It's jump racing, Jim, but not as we know it. There are more banks here than in the square mile and chief among them is a monster green hummock lurking on the far side of the course. From a distance, a soft clear green in bright warm sunlight, it looks almost benign; a close-up view reveals the chasms of ditches in front and behind waiting to trap the unwary.
Twenty amateurs set off yesterday to face it twice in as many minutes, once each way, in the opening contest at the Punchestown Festival. To negotiate its six-foot face requires a special technique: a bold leap on, a shimmy and a shuffle on top, and kick off into space. Faint hearts need not apply, but this is not so far removed from the sort of country crossed regularly in the hunting field in this part of the world.
John Reid, who did not think twice about steering Dr Devious down Tattenham Hill at getting on 40 miles an hour, was among the throng who made the mile trek across the infield for a first-hand view. Fancy it, John? "I might," he said, "on the right horse. In my own time. Without any others. No audience. And not at racing pace."
The three-mile race went to Alan Fleming and Apremont, who showed the correct dancer's dextrous footwork all the way round the twists and double-backs of the course that is synonymous with the Co Kildare track. Unluckiest was Willie Codd, up from Co Wexford with Cousin Joe, who found out to his cost that no horse will tackle the up-and-over on his own. Cousin Joe was carried out on the approach by a loose rival who saw what was coming and decided to blow that for a game of soldiers. Cousin Joe, a specialist bank manager, will have another go in tomorrow's La Touche Cup.
There was danger over the conventional fences, too, with Norman Williamson suffering a fracture of his lower right leg in a fall from Camden West in the North Kildare Farmers Handicap Chase. Williamson also suffered concussion and was taken to hospital wearing a neck support.
There is a record £900,000 prize-money on offer at the four-day meeting, back at its spiritual home after a controversial transfer to rival Fairyhouse 12 months ago, and the bulk of it yesterday was gathered by Noel Meade and Paul Carberry. The trainer and jockey teamed up to take both Grade One contests, the BMW Chase with Strong Run and the Champion Novices' Hurdle with Scottish Memories.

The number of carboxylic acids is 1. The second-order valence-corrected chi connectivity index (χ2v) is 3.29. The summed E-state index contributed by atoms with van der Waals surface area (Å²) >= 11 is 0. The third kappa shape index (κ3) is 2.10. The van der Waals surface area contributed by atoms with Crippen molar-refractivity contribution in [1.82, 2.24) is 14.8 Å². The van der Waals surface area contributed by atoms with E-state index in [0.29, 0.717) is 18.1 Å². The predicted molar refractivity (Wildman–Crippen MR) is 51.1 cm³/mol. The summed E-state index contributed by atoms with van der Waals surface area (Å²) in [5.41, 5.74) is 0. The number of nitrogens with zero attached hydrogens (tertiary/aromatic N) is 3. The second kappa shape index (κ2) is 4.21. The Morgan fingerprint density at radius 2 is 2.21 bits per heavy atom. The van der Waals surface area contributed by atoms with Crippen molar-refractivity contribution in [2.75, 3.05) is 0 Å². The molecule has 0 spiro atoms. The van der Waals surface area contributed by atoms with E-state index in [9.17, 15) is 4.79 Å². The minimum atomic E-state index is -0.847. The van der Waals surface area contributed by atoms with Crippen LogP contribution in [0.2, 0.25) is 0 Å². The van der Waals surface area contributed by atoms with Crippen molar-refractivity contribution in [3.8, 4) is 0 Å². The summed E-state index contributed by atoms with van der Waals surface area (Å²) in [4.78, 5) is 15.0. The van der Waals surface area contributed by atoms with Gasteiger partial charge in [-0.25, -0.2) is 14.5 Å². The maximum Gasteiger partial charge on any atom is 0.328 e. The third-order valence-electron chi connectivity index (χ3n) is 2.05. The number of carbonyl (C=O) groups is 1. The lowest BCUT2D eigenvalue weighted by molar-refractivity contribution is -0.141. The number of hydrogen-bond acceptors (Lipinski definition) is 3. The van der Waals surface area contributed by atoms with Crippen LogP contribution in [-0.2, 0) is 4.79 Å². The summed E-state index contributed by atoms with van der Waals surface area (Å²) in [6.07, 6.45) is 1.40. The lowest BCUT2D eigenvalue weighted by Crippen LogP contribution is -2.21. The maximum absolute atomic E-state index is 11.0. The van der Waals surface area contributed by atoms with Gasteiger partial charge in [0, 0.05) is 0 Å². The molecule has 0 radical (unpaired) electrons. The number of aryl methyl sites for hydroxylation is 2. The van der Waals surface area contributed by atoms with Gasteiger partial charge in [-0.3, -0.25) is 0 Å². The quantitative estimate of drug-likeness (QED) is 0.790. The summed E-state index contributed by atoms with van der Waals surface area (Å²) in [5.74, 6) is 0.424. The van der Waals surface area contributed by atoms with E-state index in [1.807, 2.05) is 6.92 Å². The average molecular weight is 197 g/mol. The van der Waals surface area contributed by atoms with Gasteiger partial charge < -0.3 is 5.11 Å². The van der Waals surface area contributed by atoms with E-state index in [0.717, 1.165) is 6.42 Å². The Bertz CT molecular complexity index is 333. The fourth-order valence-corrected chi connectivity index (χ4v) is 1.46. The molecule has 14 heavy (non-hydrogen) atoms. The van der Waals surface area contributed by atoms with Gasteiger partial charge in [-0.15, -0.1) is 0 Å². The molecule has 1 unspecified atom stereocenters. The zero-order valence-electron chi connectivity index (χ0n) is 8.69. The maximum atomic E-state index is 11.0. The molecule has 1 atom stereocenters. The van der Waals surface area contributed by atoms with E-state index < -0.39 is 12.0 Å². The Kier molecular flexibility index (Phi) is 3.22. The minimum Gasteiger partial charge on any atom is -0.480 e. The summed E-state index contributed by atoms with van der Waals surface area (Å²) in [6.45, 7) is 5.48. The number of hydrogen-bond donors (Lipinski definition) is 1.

Strong Run, whose sole defeat in completed starts this term was his fourth place to Blowing Wind at Cheltenham, returned with blood streaming down his hind legs but he was lucky to be walking back at all. At the final fence, hard pressed by Kiltullagh Storm, Carberry asked for a long one, which the brave nine-year-old gave him, front feet stretched under his chin. He bellied the birch on his way down, staking himself, and did exceptionally well to regain the initiative and prevail by a short-head.
Charlie Swan finally proved the punters' darling on evil-tempered Rapid Deployment in the Murphy International Handicap Hurdle. Off the home turn he was swinging off the five-year-old, the 11-4 favourite, as confidently as he ever did of Istabraq in his prime. His three-length win in a competitive 25-runner heat was almost an embarrassment and losses incurred when Swan let a rival slip the field at Cork last month duly recouped. The gelding owed his trainer Pat Hughes one, too, having broken his collarbone with a kick a month ago.
On St George's day, the few British raiders disappeared without trace. Today's Grade One features, too, are all-domestic affairs, but are of interest to all but the most blindly parochial. Florida Pearl, who has lifted hearts everywhere with his rejuvenation this season, takes on six rivals in the Heineken Gold Cup with the ground drying in his favour by the minute. And the emerging local heroine Like-A-Butterfly will defend her unbeaten record against seven in the Champion Novices' Hurdle.
* Dean Gallagher was taken to Leeds General Infirmary after sustaining head injuries in a heavy fall from Storm Tiger at Wetherby yesterday. Gallagher, who was hurled head first into the ground, was unconscious after the fall and attended to by paramedics before being taken away by ambulance.Reuse content